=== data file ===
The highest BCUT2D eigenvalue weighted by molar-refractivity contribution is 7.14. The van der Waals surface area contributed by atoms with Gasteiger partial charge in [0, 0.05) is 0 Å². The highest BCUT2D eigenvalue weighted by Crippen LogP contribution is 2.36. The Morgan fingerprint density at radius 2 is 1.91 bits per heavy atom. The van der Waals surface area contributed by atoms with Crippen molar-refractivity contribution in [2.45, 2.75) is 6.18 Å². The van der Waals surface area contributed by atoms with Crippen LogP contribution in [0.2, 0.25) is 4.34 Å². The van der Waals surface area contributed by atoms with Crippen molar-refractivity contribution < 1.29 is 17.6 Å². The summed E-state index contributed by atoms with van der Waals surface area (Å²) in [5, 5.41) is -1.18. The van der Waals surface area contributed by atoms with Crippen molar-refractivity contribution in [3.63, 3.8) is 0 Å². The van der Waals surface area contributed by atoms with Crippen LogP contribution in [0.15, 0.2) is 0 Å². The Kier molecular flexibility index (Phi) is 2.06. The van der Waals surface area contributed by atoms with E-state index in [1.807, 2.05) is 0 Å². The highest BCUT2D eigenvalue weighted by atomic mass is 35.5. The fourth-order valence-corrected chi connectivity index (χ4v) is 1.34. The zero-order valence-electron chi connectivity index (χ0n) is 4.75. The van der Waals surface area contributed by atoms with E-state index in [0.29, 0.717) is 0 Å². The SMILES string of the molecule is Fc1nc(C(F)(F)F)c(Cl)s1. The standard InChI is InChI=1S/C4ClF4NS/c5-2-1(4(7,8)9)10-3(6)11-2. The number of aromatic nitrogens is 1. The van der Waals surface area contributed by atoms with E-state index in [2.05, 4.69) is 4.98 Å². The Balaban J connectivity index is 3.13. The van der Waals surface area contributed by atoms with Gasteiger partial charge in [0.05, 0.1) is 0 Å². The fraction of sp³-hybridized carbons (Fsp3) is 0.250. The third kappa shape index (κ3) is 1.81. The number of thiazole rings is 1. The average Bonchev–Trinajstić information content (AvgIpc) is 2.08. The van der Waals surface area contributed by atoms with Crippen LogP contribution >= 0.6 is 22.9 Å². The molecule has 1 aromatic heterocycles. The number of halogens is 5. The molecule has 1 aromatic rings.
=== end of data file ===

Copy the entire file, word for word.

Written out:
The highest BCUT2D eigenvalue weighted by molar-refractivity contribution is 7.14. The van der Waals surface area contributed by atoms with Gasteiger partial charge in [0, 0.05) is 0 Å². The highest BCUT2D eigenvalue weighted by Crippen LogP contribution is 2.36. The Morgan fingerprint density at radius 2 is 1.91 bits per heavy atom. The van der Waals surface area contributed by atoms with Crippen molar-refractivity contribution in [2.45, 2.75) is 6.18 Å². The van der Waals surface area contributed by atoms with Crippen LogP contribution in [0.2, 0.25) is 4.34 Å². The van der Waals surface area contributed by atoms with Crippen molar-refractivity contribution < 1.29 is 17.6 Å². The summed E-state index contributed by atoms with van der Waals surface area (Å²) in [5, 5.41) is -1.18. The van der Waals surface area contributed by atoms with Crippen molar-refractivity contribution in [3.63, 3.8) is 0 Å². The van der Waals surface area contributed by atoms with Crippen LogP contribution in [0.15, 0.2) is 0 Å². The Kier molecular flexibility index (Phi) is 2.06. The van der Waals surface area contributed by atoms with E-state index in [1.807, 2.05) is 0 Å². The highest BCUT2D eigenvalue weighted by atomic mass is 35.5. The fourth-order valence-corrected chi connectivity index (χ4v) is 1.34. The zero-order valence-electron chi connectivity index (χ0n) is 4.75. The van der Waals surface area contributed by atoms with E-state index in [0.29, 0.717) is 0 Å². The SMILES string of the molecule is Fc1nc(C(F)(F)F)c(Cl)s1. The standard InChI is InChI=1S/C4ClF4NS/c5-2-1(4(7,8)9)10-3(6)11-2. The number of aromatic nitrogens is 1. The van der Waals surface area contributed by atoms with E-state index in [2.05, 4.69) is 4.98 Å². The Balaban J connectivity index is 3.13. The van der Waals surface area contributed by atoms with Gasteiger partial charge in [0.05, 0.1) is 0 Å². The fraction of sp³-hybridized carbons (Fsp3) is 0.250. The third kappa shape index (κ3) is 1.81. The number of thiazole rings is 1. The average Bonchev–Trinajstić information content (AvgIpc) is 2.08. The van der Waals surface area contributed by atoms with Crippen LogP contribution >= 0.6 is 22.9 Å². The molecule has 1 aromatic heterocycles. The number of halogens is 5. The molecule has 1 aromatic rings.